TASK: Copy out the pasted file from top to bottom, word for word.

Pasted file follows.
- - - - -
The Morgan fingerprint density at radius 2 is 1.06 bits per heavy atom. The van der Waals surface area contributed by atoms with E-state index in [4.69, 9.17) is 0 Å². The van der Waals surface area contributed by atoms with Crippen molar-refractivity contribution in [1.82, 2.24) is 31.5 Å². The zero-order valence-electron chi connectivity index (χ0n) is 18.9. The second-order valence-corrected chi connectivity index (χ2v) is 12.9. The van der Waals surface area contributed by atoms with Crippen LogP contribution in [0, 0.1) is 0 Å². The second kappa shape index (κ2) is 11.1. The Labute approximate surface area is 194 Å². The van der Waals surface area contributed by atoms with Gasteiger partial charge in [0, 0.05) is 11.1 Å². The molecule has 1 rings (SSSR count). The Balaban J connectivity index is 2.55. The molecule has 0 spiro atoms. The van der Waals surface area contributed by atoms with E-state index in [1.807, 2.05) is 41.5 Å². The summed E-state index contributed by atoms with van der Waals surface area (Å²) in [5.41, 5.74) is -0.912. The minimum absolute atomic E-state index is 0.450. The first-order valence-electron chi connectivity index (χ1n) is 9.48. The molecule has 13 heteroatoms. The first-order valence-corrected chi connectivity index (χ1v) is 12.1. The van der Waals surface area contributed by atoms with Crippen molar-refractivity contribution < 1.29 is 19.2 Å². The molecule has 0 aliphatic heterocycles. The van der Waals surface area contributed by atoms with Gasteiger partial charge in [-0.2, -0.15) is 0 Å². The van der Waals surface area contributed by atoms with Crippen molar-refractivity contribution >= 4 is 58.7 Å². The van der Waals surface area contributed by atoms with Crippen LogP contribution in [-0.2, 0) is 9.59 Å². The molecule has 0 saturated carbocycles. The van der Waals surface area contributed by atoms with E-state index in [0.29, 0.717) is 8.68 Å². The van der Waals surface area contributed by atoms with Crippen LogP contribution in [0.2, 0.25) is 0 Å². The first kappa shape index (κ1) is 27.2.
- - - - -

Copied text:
The Morgan fingerprint density at radius 2 is 1.06 bits per heavy atom. The van der Waals surface area contributed by atoms with E-state index in [4.69, 9.17) is 0 Å². The van der Waals surface area contributed by atoms with Crippen molar-refractivity contribution in [1.82, 2.24) is 31.5 Å². The zero-order valence-electron chi connectivity index (χ0n) is 18.9. The second-order valence-corrected chi connectivity index (χ2v) is 12.9. The van der Waals surface area contributed by atoms with Crippen LogP contribution in [0, 0.1) is 0 Å². The second kappa shape index (κ2) is 11.1. The Labute approximate surface area is 194 Å². The van der Waals surface area contributed by atoms with Gasteiger partial charge in [0, 0.05) is 11.1 Å². The molecule has 1 rings (SSSR count). The Balaban J connectivity index is 2.55. The molecule has 0 spiro atoms. The van der Waals surface area contributed by atoms with E-state index in [1.807, 2.05) is 41.5 Å². The summed E-state index contributed by atoms with van der Waals surface area (Å²) in [5.41, 5.74) is -0.912. The minimum absolute atomic E-state index is 0.450. The first-order valence-electron chi connectivity index (χ1n) is 9.48. The molecule has 13 heteroatoms. The first-order valence-corrected chi connectivity index (χ1v) is 12.1. The van der Waals surface area contributed by atoms with Crippen molar-refractivity contribution < 1.29 is 19.2 Å². The molecule has 0 aliphatic heterocycles. The van der Waals surface area contributed by atoms with Gasteiger partial charge in [-0.2, -0.15) is 0 Å². The van der Waals surface area contributed by atoms with Crippen molar-refractivity contribution >= 4 is 58.7 Å². The van der Waals surface area contributed by atoms with Crippen LogP contribution in [-0.2, 0) is 9.59 Å². The molecule has 0 saturated carbocycles. The van der Waals surface area contributed by atoms with E-state index in [0.29, 0.717) is 8.68 Å². The van der Waals surface area contributed by atoms with Crippen LogP contribution in [0.2, 0.25) is 0 Å². The first kappa shape index (κ1) is 27.2.